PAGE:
# Photon sphere

Radio emission from the accretion disk surrounding the supermassive black hole M87* (captured 2017, computed 2019) as imaged by the Event Horizon Telescope. The Photon sphere lies within the dark shadow (which has a radius of 2.6 times the Schwarzschild radius).

A photon sphere[1] or photon circle[2] is an area or region of space where gravity is so strong that photons are forced to travel in orbits. (It is sometimes called the last photon orbit.)[3] The radius of the photon sphere, which is also the lower bound for any stable orbit, is, for a Schwarzschild black hole:

${\displaystyle r={\frac {3GM}{c^{2}}}={\frac {3r_{\rm {s}}}{2}}}$

where G is the gravitational constant, M is the black hole mass, and c is the speed of light in vacuum and rs is the Schwarzschild radius (the radius of the event horizon) - see below for a derivation of this result.

This equation entails that photon spheres can only exist in the space surrounding an extremely compact object (a black hole or possibly an "ultracompact" neutron star[4]).

The photon sphere is located farther from the center of a black hole than the event horizon. Within a photon sphere, it is possible to imagine a photon that begins at the back of your head, orbiting the black hole, only then to be intercepted by your eyes, allowing you to see the back of your head. For non-rotating black holes, the photon sphere is a sphere of radius 3/2 rs. There are no stable free fall orbits that exist within or cross the photon sphere. Any free fall orbit that crosses it from the outside spirals into the black hole. Any orbit that crosses it from the inside escapes to infinity or falls back in and spirals into the black hole. No unaccelerated orbit with a semi-major axis less than this distance is possible, but within the photon sphere, a constant acceleration will allow a spacecraft or probe to hover above the event horizon.

Another property of the photon sphere is centrifugal force (nb: not centripetal) reversal.[5] Outside the photon sphere, the faster one orbits the greater the outward force one feels. Centrifugal force falls to zero at the photon sphere, including non-freefall orbits at any speed, i.e. you weigh the same no matter how fast you orbit, and becomes negative inside it. Inside the photon sphere the faster you orbit the greater your felt weight or inward force. This has serious ramifications for the fluid dynamics of inward fluid flow.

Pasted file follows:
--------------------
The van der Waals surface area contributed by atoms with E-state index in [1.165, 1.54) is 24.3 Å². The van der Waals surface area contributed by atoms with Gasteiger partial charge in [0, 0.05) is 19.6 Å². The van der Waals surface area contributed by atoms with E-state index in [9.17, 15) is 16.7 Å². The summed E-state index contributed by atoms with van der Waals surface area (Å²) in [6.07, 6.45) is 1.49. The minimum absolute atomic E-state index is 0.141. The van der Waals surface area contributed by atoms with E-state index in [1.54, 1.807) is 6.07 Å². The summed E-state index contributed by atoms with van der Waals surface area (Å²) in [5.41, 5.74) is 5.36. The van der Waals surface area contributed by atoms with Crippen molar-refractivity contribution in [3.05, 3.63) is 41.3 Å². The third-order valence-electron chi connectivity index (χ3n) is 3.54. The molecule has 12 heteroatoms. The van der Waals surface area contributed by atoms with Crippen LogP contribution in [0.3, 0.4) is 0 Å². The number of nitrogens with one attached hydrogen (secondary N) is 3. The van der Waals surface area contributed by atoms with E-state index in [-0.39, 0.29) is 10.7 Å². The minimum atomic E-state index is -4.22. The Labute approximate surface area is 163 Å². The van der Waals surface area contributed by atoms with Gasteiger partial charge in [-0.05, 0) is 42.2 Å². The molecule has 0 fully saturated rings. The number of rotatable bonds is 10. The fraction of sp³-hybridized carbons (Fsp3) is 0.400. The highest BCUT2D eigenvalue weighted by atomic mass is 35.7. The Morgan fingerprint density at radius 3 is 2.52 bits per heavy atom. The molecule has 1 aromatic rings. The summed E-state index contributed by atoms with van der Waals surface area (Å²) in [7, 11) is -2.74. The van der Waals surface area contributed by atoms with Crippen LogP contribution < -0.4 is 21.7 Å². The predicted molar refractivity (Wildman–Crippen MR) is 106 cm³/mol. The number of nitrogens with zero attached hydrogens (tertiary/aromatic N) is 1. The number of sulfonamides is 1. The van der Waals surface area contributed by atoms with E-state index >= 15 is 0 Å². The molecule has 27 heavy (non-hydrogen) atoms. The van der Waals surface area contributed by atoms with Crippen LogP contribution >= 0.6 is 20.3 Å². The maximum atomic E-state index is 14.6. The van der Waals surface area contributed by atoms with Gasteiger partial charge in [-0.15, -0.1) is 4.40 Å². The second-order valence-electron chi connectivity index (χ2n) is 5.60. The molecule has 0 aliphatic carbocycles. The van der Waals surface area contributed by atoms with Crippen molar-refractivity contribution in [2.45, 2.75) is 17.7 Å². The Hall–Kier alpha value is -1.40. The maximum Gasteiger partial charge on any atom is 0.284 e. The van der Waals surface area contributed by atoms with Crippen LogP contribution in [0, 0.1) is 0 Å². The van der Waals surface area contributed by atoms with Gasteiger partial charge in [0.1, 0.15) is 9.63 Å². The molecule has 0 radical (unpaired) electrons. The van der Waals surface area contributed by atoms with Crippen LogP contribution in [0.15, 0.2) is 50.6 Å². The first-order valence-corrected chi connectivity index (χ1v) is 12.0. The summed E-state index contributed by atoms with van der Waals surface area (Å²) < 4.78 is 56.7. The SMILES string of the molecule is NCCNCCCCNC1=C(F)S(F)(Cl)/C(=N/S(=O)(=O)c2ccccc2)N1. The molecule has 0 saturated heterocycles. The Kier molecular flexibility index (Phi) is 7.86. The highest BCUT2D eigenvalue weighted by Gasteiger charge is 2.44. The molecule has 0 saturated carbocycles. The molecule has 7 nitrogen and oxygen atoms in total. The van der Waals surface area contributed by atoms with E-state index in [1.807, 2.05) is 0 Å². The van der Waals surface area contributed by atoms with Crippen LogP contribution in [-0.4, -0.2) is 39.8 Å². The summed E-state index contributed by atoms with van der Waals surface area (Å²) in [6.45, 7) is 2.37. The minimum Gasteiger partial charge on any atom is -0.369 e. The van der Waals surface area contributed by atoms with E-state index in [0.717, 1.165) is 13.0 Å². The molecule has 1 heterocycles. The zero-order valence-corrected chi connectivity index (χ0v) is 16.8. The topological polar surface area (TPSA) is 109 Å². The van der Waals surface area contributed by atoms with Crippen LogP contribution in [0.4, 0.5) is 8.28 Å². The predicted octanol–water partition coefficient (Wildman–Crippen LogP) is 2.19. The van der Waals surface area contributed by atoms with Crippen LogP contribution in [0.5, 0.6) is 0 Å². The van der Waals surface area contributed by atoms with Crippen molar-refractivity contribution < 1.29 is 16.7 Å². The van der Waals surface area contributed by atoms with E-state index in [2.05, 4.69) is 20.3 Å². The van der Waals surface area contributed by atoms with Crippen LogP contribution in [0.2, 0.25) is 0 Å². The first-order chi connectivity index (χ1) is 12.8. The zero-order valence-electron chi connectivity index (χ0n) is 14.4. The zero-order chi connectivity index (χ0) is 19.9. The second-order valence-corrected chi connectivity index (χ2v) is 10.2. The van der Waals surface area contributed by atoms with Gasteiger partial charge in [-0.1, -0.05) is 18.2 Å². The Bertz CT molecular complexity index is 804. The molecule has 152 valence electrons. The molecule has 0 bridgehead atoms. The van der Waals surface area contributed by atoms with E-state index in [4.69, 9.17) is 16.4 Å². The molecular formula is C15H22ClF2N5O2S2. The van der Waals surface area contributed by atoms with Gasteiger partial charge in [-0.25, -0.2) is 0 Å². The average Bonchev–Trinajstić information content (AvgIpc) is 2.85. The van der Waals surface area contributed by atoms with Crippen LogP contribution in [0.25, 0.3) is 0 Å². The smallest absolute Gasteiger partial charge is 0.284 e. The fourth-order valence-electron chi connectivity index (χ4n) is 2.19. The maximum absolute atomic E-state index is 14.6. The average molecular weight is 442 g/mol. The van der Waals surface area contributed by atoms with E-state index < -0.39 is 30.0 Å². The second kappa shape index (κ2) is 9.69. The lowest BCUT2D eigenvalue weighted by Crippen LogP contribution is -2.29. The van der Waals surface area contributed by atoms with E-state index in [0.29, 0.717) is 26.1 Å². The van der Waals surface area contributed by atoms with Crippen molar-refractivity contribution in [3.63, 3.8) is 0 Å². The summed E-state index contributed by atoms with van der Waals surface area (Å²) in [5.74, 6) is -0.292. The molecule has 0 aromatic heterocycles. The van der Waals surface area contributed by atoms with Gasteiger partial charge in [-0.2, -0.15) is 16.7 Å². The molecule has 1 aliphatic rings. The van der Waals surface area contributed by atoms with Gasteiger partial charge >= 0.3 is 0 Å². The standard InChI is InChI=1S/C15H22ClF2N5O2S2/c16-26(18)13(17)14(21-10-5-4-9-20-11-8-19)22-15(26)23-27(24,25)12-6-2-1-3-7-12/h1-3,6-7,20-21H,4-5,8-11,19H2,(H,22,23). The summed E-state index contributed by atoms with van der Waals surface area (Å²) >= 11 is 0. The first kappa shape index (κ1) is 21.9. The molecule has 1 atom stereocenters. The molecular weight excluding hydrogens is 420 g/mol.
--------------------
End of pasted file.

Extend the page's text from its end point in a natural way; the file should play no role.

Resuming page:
A rotating black hole has two photon spheres. As a black hole rotates, it drags space with it. The photon sphere that is closer to the black hole is moving in the same direction as the rotation, whereas the photon sphere further away is moving against it. The greater the angular velocity of the rotation of a black hole, the greater the distance between the two photon spheres. Since the black hole has an axis of rotation, this only holds true if approaching the black hole in the direction of the equator. If approaching at a different angle, such as one from the poles of the black hole to the equator, there is only one photon sphere. This is because approaching at this angle the possibility of traveling with or against the rotation does not exist.

## Derivation for a Schwarzschild black hole

Since a Schwarzschild black hole has spherical symmetry, all possible axes for a circular photon orbit are equivalent, and all circular orbits have the same radius.

This derivation involves using the Schwarzschild metric, given by:

${\displaystyle ds^{2}=\left(1-{\frac {r_{\rm {s}}}{r}}\right)c^{2}dt^{2}-\left(1-{\frac {r_{\rm {s}}}{r}}\right)^{-1}dr^{2}-r^{2}({\textrm {sin}}^{2}\theta d\phi ^{2}+d\theta ^{2})}$

For a photon traveling at a constant radius r (i.e. in the Φ-coordinate direction), ${\displaystyle dr=0}$. Since it is a photon ${\displaystyle ds=0}$ (a "light-like interval"). We can always rotate the coordinate system such that ${\displaystyle \theta }$ is constant, ${\displaystyle d\theta =0}$.

Setting ds, dr and dθ to zero, we have: